The term ‘eye boogers’ is an extremely effective description of these gloopy balls of slimy gunk that gather in the corner of the eye.
They are a common occurrence in the animal kingdom, which includes humans.
But what should you, a devoted German Shepherd owner, know about eye boogers?
Eye boogers can be goopy or crusty, watery, red/brown stains, grey/white mucous, or yellow or green pus. Assess eye boogers on rate, amount, color, consistency, odor, other signs, and what is normal for your German Shepherd. Common causes are irritation or injury, allergies, infection, tear issues, and eye diseases.
Eye boogers are similar to nose boogers; they are normal fluid secretions of the body, but they can also symptomize a medical issue.
Here we will discuss the different kinds of eye boogers, how to assess them, and possible causes.
What Are Eye Boogers?
Eye boogers are ocular discharge. There are five types of discharge that your German Shepherd can get.
Goopy or small crusty boogers
Tears are most associated with an expression of sorrow, but they serve a practical physiological purpose.
Tears bring nourishment and oxygen to the cornea and flush out foreign debris in contact with the eyeball.
The eye has its own drainage system, but sometimes dried tears mix with dust, oils, dead skin cells, and mucous to produce clear or red/brown goopy boogers or crusts.
A clear, water-like discharge is excess tear production.
Red/brown tear stains
You are unlikely to clearly see this on your German Shepherd because of the hair’s color around its eyes.
If you notice a slight tint, it is caused by prolonged exposure of excess tearing to oxygen.
Tears contain porphyrin (pigment), which turns red/brown when oxidized.
If the eyes are dry, the body will produce extra mucous to lubricate the eyeball. This mucus is sticky and grey to white.
Yellow or green pus
Pus forms as white blood cells collect and exercise their immune-response actions. This can happen in your eye as well as elsewhere in your body.
How To Assess German Shepherd Eye Boogers
If your German Shepherd has eye boogers, it does not mean that you need to take him to a veterinarian straight away.
There are criteria you need to assess in order to determine if the eye boogers should be concerning. These should also be considered together.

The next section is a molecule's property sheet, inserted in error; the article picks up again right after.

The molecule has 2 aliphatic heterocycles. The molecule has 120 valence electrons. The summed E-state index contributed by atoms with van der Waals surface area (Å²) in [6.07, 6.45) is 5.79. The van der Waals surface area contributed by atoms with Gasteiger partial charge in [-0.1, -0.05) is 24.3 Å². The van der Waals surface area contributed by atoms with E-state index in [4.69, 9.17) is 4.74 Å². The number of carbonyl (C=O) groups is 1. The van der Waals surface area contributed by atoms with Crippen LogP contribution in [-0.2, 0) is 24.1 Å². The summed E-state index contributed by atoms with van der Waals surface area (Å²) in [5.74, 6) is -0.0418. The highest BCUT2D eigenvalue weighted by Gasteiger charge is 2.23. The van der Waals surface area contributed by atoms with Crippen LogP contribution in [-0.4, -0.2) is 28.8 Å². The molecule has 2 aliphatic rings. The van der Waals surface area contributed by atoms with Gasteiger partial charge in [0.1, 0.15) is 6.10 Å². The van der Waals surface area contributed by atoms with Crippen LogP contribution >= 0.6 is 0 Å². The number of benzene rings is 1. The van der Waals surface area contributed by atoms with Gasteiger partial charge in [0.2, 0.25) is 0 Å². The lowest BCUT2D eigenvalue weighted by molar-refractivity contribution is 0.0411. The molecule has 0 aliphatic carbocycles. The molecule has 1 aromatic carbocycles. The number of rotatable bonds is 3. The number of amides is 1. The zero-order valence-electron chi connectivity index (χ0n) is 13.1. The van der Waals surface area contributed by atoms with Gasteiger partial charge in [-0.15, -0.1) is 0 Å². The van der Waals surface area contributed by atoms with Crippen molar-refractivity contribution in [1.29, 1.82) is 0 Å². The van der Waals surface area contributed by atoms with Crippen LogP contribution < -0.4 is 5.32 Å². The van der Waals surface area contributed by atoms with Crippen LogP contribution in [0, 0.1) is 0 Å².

Please also note that these criteria are not limited to German Shepherd eye boogers but can be applied to other dogs.
You can use the RACCOON mnemonic to help you remember the eye booger checklist.
Raccoons aren’t related to German Shepherds, but their eyes are high-lighted by their masks so that you can use that as your mental connection.
How often is your dog getting eye boogers? If you have to clean one or two boogers now and then (particularly in the morning), there is probably no underlying issue.
If your German Shepherd always has eye boogers, there may be something amiss.
How big are the eye boogers? If your German Shepherd has a small little ball of gunk right in the very corner of his eye, there is less cause for immediate concern than if the hair beneath his eyes is a mess of slime and hair.
In the first section, we discussed the color of eye discharge. Yellow or green boogers indicate infection, but the other colors are not necessarily healthy.
Consider all the other criteria listed here and use the color to help diagnose the potential issue. We present common causes of eye boogers in the next section.
As with color, we have gone over the different consistencies. Take into account the other criteria and use eye booger texture in diagnosis.
When it comes to bodily discharge, odor is an underused indicator. Maybe it’s because people don’t like sniffing what comes out of their German Shepherd’s orifices (which is understandable). But if you notice a smell, it can indicate infection.
If there are any other signs or symptoms, you need to pay attention. Look at the eye itself. Any redness, swelling, bulging, clouding, etc.? Also, look at how your German Shepherd is behaving. Are they blinking a lot or rubbing their face?
What is normal for your dog? Every dog is different. Some breeds are prone to eye discharge; German Shepherds are not. However, German Shepherds often struggle with allergies which can cause ocular discharge.
Is your German Shepherd quite an allergic dog, or do they not have this issue? Have they always had a few eye boogers, or is it a sudden development?
Sudden, frequent eye boogers can indicate a problem. You also have to look at your German Shepherd’s behavior. Is it normal, or has something changed?
Why Does My German Shepherd Get Eye Boogers?
Mechanical Irritation Or Injury Causes Eye Boogers
If your German Shepherd gets dust, hair, or other debris in their eye, or if there is mechanical damage to the cornea, the body responds by producing tears. These tears wash out the debris and soothe the corneal injury.
There are two kinds of eye boogers associated with this cause: watery discharge during the initial flushing or soothing, and clear or dirty goop or crusts.
Have you ever noticed an eyelash stick in your eye boogers? If the tears don’t flush out the irritant, the eye will produce mucous to wrap around the foreign matter and carry it to the corner of the eye.
The same happens in German Shepherds, producing the goop or crusts.